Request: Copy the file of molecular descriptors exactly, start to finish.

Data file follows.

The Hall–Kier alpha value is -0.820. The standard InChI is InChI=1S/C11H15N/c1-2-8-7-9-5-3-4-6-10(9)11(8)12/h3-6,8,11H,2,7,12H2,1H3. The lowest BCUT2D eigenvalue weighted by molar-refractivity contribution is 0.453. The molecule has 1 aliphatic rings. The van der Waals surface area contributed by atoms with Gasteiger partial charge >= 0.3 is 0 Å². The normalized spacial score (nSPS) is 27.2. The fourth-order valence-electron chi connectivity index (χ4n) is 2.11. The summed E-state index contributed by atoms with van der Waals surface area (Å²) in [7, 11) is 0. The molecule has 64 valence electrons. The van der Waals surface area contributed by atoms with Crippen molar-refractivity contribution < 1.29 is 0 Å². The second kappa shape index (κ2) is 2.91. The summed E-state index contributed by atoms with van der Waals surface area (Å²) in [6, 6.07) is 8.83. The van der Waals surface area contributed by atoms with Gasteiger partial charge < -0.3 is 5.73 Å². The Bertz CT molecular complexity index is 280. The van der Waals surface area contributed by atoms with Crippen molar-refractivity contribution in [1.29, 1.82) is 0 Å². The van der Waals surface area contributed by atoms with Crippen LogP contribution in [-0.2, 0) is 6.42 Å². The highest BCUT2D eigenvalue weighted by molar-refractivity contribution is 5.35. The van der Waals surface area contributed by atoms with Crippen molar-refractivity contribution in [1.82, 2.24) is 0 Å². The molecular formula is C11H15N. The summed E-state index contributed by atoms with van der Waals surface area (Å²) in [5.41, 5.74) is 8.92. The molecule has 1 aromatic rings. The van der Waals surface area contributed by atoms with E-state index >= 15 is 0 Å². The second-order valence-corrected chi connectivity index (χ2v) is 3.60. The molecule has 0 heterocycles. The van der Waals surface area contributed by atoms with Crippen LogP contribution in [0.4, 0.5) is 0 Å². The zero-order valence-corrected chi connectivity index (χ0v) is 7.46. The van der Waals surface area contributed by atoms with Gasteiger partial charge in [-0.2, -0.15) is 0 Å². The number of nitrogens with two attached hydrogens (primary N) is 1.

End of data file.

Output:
The Hall–Kier alpha value is -0.820. The standard InChI is InChI=1S/C11H15N/c1-2-8-7-9-5-3-4-6-10(9)11(8)12/h3-6,8,11H,2,7,12H2,1H3. The lowest BCUT2D eigenvalue weighted by molar-refractivity contribution is 0.453. The molecule has 1 aliphatic rings. The van der Waals surface area contributed by atoms with Gasteiger partial charge >= 0.3 is 0 Å². The normalized spacial score (nSPS) is 27.2. The fourth-order valence-electron chi connectivity index (χ4n) is 2.11. The summed E-state index contributed by atoms with van der Waals surface area (Å²) in [7, 11) is 0. The molecule has 64 valence electrons. The van der Waals surface area contributed by atoms with Crippen molar-refractivity contribution < 1.29 is 0 Å². The second kappa shape index (κ2) is 2.91. The summed E-state index contributed by atoms with van der Waals surface area (Å²) in [6, 6.07) is 8.83. The van der Waals surface area contributed by atoms with Gasteiger partial charge < -0.3 is 5.73 Å². The Bertz CT molecular complexity index is 280. The van der Waals surface area contributed by atoms with Crippen molar-refractivity contribution in [1.29, 1.82) is 0 Å². The van der Waals surface area contributed by atoms with Crippen LogP contribution in [-0.2, 0) is 6.42 Å². The highest BCUT2D eigenvalue weighted by molar-refractivity contribution is 5.35. The van der Waals surface area contributed by atoms with Crippen molar-refractivity contribution in [1.82, 2.24) is 0 Å². The molecular formula is C11H15N. The summed E-state index contributed by atoms with van der Waals surface area (Å²) in [5.41, 5.74) is 8.92. The molecule has 1 aromatic rings. The van der Waals surface area contributed by atoms with E-state index >= 15 is 0 Å². The second-order valence-corrected chi connectivity index (χ2v) is 3.60. The molecule has 0 heterocycles. The van der Waals surface area contributed by atoms with Crippen LogP contribution in [0.4, 0.5) is 0 Å². The zero-order valence-corrected chi connectivity index (χ0v) is 7.46. The van der Waals surface area contributed by atoms with Gasteiger partial charge in [-0.2, -0.15) is 0 Å². The number of nitrogens with two attached hydrogens (primary N) is 1.